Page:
Monday, June 12, 2017


Conversation, whether at work or socially, presents an opportunity to build friendships, reinforce a comfortable and confident self-image, and improve your standing professionally. But it has to be done in the right way.

Think “ping pong” when speaking to another person. There is no conversation –no “game”—unless the ball (the “conversational point”) keeps moving from one “player” to the other. If you’re afraid to hit the ball back --thinking you don’t know what to say-- the remedy is simple. Don’t drop the ball with a one-word answer. Keep the conversation flowing! Reply, and then either add more information or ask a question of your own.
--Hi I’m Jim. Don’t believe we’ve met.
--Toshi. Nice to meet you. No, I joined the company just this month.
--Everything going okay so far?
--Yes, although I’m sure it will take some adjustment. Have you been here long?
--Three years, two in Quality Control and one in Diagnostics.
--I’m in QC now and everybody’s been very helpful…
For those whose cultures value politeness and thoughtful silence (East and Southeast Asian cultures, for example) or where women and younger people are taught to defer to males and others in authority, you will need to step up and grab your chance to express yourself. You are not impolitely interrupting; you are engaging in the game!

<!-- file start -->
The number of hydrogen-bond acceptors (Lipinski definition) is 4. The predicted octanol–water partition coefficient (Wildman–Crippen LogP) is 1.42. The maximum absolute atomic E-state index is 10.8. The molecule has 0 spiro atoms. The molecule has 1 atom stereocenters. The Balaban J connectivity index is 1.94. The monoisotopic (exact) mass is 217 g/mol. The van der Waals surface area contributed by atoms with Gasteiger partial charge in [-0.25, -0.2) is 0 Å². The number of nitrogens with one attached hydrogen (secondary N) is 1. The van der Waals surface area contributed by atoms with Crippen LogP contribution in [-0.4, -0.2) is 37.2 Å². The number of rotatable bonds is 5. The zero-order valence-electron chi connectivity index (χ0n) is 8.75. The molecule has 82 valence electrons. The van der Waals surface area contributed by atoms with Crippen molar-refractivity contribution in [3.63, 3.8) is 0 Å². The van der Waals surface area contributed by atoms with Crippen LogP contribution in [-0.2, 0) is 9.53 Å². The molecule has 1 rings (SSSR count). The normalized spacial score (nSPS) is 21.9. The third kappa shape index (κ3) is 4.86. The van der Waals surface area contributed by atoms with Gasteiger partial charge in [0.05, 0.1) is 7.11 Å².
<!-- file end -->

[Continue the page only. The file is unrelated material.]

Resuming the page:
Everyone should practice this to get it right with Americans. For people whose cultures stress competitiveness, hierarchy and bravado (such as Russian, German, and Israeli, to name just a few) or those with strong personalities who want to do all the talking, you must learn to “share” the conversation, consciously take turns, and practice listening before returning to your own voice too quickly.

Next time we’ll switch sports from table tennis to basketball to see how to talk among several people, not just one-on-one.